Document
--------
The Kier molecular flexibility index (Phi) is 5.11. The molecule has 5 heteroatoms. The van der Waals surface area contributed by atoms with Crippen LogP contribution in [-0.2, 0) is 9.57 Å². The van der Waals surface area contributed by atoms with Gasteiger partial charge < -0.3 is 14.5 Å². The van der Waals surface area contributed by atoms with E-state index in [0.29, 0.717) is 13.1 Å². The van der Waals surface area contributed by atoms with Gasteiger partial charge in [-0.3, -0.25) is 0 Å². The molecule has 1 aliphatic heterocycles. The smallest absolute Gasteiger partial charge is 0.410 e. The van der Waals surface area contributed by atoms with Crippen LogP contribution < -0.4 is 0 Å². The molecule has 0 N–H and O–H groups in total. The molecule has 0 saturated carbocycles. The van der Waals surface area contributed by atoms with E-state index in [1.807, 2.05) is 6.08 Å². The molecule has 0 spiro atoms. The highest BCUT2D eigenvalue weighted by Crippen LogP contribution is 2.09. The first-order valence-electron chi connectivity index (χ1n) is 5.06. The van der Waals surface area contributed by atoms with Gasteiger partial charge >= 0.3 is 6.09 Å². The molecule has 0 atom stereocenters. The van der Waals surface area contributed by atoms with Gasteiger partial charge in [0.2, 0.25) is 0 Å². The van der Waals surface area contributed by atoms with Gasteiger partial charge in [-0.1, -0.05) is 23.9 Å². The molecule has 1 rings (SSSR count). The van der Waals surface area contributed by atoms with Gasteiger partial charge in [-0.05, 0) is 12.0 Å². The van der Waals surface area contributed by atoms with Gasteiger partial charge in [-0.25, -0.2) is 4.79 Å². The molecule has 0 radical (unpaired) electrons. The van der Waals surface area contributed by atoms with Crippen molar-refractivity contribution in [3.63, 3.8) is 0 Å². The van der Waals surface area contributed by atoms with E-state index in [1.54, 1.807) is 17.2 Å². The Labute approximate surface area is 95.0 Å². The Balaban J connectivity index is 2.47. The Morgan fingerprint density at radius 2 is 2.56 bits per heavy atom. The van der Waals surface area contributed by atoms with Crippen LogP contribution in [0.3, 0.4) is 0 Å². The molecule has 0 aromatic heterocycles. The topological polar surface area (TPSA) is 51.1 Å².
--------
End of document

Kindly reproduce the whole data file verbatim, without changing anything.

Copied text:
The Kier molecular flexibility index (Phi) is 5.11. The molecule has 5 heteroatoms. The van der Waals surface area contributed by atoms with Crippen LogP contribution in [-0.2, 0) is 9.57 Å². The van der Waals surface area contributed by atoms with Gasteiger partial charge < -0.3 is 14.5 Å². The van der Waals surface area contributed by atoms with E-state index in [0.29, 0.717) is 13.1 Å². The van der Waals surface area contributed by atoms with Gasteiger partial charge in [-0.3, -0.25) is 0 Å². The molecule has 1 aliphatic heterocycles. The smallest absolute Gasteiger partial charge is 0.410 e. The van der Waals surface area contributed by atoms with Crippen LogP contribution < -0.4 is 0 Å². The molecule has 0 N–H and O–H groups in total. The molecule has 0 saturated carbocycles. The van der Waals surface area contributed by atoms with E-state index in [1.807, 2.05) is 6.08 Å². The molecule has 0 spiro atoms. The highest BCUT2D eigenvalue weighted by Crippen LogP contribution is 2.09. The first-order valence-electron chi connectivity index (χ1n) is 5.06. The van der Waals surface area contributed by atoms with Gasteiger partial charge >= 0.3 is 6.09 Å². The molecule has 0 atom stereocenters. The van der Waals surface area contributed by atoms with Gasteiger partial charge in [0.2, 0.25) is 0 Å². The van der Waals surface area contributed by atoms with Gasteiger partial charge in [-0.1, -0.05) is 23.9 Å². The molecule has 1 rings (SSSR count). The van der Waals surface area contributed by atoms with Gasteiger partial charge in [-0.05, 0) is 12.0 Å². The van der Waals surface area contributed by atoms with Gasteiger partial charge in [-0.25, -0.2) is 4.79 Å². The molecule has 0 radical (unpaired) electrons. The van der Waals surface area contributed by atoms with Crippen molar-refractivity contribution in [3.63, 3.8) is 0 Å². The van der Waals surface area contributed by atoms with E-state index in [1.54, 1.807) is 17.2 Å². The Labute approximate surface area is 95.0 Å². The Balaban J connectivity index is 2.47. The Morgan fingerprint density at radius 2 is 2.56 bits per heavy atom. The van der Waals surface area contributed by atoms with Crippen LogP contribution in [0.3, 0.4) is 0 Å². The molecule has 0 aromatic heterocycles. The topological polar surface area (TPSA) is 51.1 Å².